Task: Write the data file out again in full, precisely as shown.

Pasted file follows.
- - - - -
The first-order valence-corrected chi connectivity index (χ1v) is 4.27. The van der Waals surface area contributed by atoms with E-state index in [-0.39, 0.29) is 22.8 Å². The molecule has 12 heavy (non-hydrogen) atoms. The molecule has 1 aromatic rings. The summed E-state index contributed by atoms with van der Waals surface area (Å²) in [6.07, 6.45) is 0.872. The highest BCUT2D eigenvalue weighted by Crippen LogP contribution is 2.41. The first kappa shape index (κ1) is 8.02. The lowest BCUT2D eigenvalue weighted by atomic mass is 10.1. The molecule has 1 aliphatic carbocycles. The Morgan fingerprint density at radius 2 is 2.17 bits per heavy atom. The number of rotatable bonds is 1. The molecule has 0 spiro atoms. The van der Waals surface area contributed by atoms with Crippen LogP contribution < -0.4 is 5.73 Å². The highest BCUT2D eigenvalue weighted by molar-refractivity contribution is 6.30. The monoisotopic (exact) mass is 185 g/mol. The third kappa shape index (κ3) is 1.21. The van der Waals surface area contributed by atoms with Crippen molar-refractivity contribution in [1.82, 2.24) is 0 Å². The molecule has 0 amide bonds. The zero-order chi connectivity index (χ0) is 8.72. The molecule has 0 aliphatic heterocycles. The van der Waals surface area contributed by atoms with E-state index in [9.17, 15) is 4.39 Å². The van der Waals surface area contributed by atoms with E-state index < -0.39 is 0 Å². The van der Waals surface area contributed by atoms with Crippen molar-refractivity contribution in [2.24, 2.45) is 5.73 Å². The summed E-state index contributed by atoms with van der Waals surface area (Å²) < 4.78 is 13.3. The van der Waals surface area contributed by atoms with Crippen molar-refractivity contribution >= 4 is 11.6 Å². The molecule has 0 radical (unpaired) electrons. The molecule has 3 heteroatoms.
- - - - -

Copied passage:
The first-order valence-corrected chi connectivity index (χ1v) is 4.27. The van der Waals surface area contributed by atoms with E-state index in [-0.39, 0.29) is 22.8 Å². The molecule has 12 heavy (non-hydrogen) atoms. The molecule has 1 aromatic rings. The summed E-state index contributed by atoms with van der Waals surface area (Å²) in [6.07, 6.45) is 0.872. The highest BCUT2D eigenvalue weighted by Crippen LogP contribution is 2.41. The first kappa shape index (κ1) is 8.02. The lowest BCUT2D eigenvalue weighted by atomic mass is 10.1. The molecule has 1 aliphatic carbocycles. The Morgan fingerprint density at radius 2 is 2.17 bits per heavy atom. The number of rotatable bonds is 1. The molecule has 0 spiro atoms. The van der Waals surface area contributed by atoms with Crippen LogP contribution < -0.4 is 5.73 Å². The highest BCUT2D eigenvalue weighted by molar-refractivity contribution is 6.30. The monoisotopic (exact) mass is 185 g/mol. The third kappa shape index (κ3) is 1.21. The van der Waals surface area contributed by atoms with Crippen molar-refractivity contribution in [1.82, 2.24) is 0 Å². The molecule has 0 amide bonds. The zero-order chi connectivity index (χ0) is 8.72. The molecule has 0 aliphatic heterocycles. The van der Waals surface area contributed by atoms with E-state index in [9.17, 15) is 4.39 Å². The van der Waals surface area contributed by atoms with E-state index < -0.39 is 0 Å². The van der Waals surface area contributed by atoms with Crippen molar-refractivity contribution in [2.24, 2.45) is 5.73 Å². The summed E-state index contributed by atoms with van der Waals surface area (Å²) < 4.78 is 13.3. The van der Waals surface area contributed by atoms with Crippen molar-refractivity contribution >= 4 is 11.6 Å². The molecule has 0 radical (unpaired) electrons. The molecule has 3 heteroatoms.